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DSSH: Innovation in SSH
DSSH: Innovation in SSH
DSSH: Innovation in SSH
DSSH: Innovation in SSH
DSSH: Innovation in SSH
DSSH: Innovation in SSH
DSSH: Innovation in SSH
DSSH: Innovation in SSH
DSSH: Innovation in SSH
DSSH: Innovation in SSH
DSSH: Innovation in SSH
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DSSH: Innovation in SSH

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DSSH was written as a direct replacement for the OpenSSH client. It adds SSH over SSH tunneling capabilities (for example, to log in to a network hidden by a firewall), scripting support (using …

DSSH was written as a direct replacement for the OpenSSH client. It adds SSH over SSH tunneling capabilities (for example, to log in to a network hidden by a firewall), scripting support (using BeanShell), an advanced agent (which allows storing of passwords) and "su -" interactive logging for machines that have disabled direct root login. All of this was done to enable automated scripting and logging to many machines based on a few simple rules.

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  • 1. DSSH Juraj Bednár
  • 2. The problem ● SSH clients allow for a simple kind of “VPN access” ● access control ● channel protection through cryptography ● Not well suited for “traversing through VPNs” ● I have to login to our company's server ● Then I can login to a customer's firewall (or use a VPN) ● From there I can login to the server
  • 3. The problem ● What if I need to restart application on ten servers? ● In addition, there's PermitRootLogin no ● Passwords are (of course) different on each server ● I have to decrypt the passwords (I can't remember passwords for hundreds of servers), do an ssh, login through key, type “su -”, cut & paste the password ● Takes me tens of minutes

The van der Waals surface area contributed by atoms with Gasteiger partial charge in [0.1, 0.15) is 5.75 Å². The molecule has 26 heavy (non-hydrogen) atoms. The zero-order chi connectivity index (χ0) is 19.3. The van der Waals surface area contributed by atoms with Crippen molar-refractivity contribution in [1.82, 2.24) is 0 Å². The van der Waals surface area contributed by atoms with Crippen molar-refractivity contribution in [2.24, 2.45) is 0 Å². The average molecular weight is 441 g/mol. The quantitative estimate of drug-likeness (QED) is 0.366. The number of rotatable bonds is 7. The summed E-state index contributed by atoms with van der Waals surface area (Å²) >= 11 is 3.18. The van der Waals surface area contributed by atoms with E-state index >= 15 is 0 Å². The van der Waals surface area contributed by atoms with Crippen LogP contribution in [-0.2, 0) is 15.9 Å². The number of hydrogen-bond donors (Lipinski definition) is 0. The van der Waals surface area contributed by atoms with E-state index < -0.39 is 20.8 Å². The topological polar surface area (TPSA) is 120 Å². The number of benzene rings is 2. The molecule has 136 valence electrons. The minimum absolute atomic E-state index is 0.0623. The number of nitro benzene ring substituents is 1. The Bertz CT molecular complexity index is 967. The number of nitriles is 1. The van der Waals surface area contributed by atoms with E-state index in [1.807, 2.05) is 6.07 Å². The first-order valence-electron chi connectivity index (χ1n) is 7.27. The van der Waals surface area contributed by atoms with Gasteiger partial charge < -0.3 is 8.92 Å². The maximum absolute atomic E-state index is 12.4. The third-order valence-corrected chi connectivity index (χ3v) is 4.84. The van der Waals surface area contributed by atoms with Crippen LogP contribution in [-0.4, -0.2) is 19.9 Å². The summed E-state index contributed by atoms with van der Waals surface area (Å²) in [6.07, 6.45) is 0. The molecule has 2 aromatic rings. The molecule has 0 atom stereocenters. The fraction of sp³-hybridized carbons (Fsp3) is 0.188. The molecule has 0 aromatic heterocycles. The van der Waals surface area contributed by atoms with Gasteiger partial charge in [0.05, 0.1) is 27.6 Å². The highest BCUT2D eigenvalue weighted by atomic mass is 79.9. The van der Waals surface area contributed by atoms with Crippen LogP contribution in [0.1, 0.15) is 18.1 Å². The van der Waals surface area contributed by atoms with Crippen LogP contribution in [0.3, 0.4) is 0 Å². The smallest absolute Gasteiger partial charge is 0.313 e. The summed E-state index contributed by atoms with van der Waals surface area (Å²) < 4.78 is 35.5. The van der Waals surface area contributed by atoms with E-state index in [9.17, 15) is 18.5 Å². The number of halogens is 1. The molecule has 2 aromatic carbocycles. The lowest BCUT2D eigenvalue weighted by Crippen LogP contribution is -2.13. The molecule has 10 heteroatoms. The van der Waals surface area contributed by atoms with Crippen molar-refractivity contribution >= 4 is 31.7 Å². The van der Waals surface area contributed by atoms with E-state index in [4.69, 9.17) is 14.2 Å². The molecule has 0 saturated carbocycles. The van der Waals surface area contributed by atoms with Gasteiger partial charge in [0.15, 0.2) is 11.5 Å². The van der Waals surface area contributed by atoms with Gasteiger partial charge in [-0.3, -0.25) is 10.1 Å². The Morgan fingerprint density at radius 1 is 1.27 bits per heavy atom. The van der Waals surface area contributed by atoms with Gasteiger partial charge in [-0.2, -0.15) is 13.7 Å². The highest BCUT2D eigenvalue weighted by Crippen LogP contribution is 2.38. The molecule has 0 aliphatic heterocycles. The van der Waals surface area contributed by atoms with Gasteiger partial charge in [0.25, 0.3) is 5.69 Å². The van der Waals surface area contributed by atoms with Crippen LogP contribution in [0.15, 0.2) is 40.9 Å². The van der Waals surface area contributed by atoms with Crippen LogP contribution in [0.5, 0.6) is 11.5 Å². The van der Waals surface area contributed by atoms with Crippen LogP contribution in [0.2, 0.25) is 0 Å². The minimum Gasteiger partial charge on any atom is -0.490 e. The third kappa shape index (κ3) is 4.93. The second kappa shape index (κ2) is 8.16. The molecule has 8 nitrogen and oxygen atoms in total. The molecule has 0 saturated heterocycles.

• 4. The solution: DSSH ● Enter DSSH ● Secure storage of key material through dssh-agent (much more secure than ssh-agent) ● Scriptable ● In the end ● Populate agent with material (one script involving gpg) ● for i in 1 2 3 4 5 6 7 8 9 10;do dssh root@server${i} svcadm refresh applicationname; done
  • 5. DSSH: Authentication ● It is not always possible to use public key cryptography for authentication ● PermitRootLogin no ● Some devices (network infrastructure) have no support for keys ● Administrator does not need to know the passwords, he needs them properly used at the right time ● Randomly generated passwords (different for each server)
  • 6. DSSH: Authentication ● DSSH<->Agent mutual authentication using X.509 certificates ● Agent never reveals private key ● DSSH client on your (trusted) machine does the key validation (even if it's forwarded) and then decides if it will communicate with the server (unlike ssh-agent from OpenSSH)
  • 7. DSSH: scriptability ● Scriptability through the use of BeanShell ● Authentication, target server and how to connect there fully scriptable ● Can have “internal hostnames”, that are resolved by script ● Different paths for different servers ● Some servers need to use “su” or “ena” for leveraging privileges ● Logging and auditing support (root is root, but who used that privilege?)
  • 8. DSSH: portability and security ● Uses Java (no buffer overflows, no integer overflows, ...) ● Uses JCA (well-audited cryptography standards implementation) ● Is open-source ● Uses proven Java SSH library (used by Google or JetBrains) ● Passwords don't matter at all -> can be changed by script ● Needs only terminal emulator (xterm, linux console, mac os x terminal) => works almost everywhere (haven't tried on Windows' xterm or putty)
  • 9. DSSH: Why Open-Source? ● People know what we use to access their servers ● Better quality of libraries and code (if we write code just for us, the “let's document it later” approach will prevail) ● We use a lot of open-source in DSSH, let's give something back ● DSSH uses code from OpenSSH, Trilead-SSH, BeanShell, Java, GNU GetOpt, OpenCSV – we build on open technologies
  • 10. History and future ● Started as a tiny project, now supports most of the standard ssh features (port forwarding, scp, ...) ● Switched from Groovy to Beanshell, cut startup time to a third (the rest is Java), project size and memory footprint from 2.2MB to 500KB ● Future: Auditing “transit server” that records session for auditability purposes ● Users never ever store key material (other than their X.509 certificate) on their computers, even in encrypted form
  • 11. Thank you Questions? http://opensource.digmia.com/

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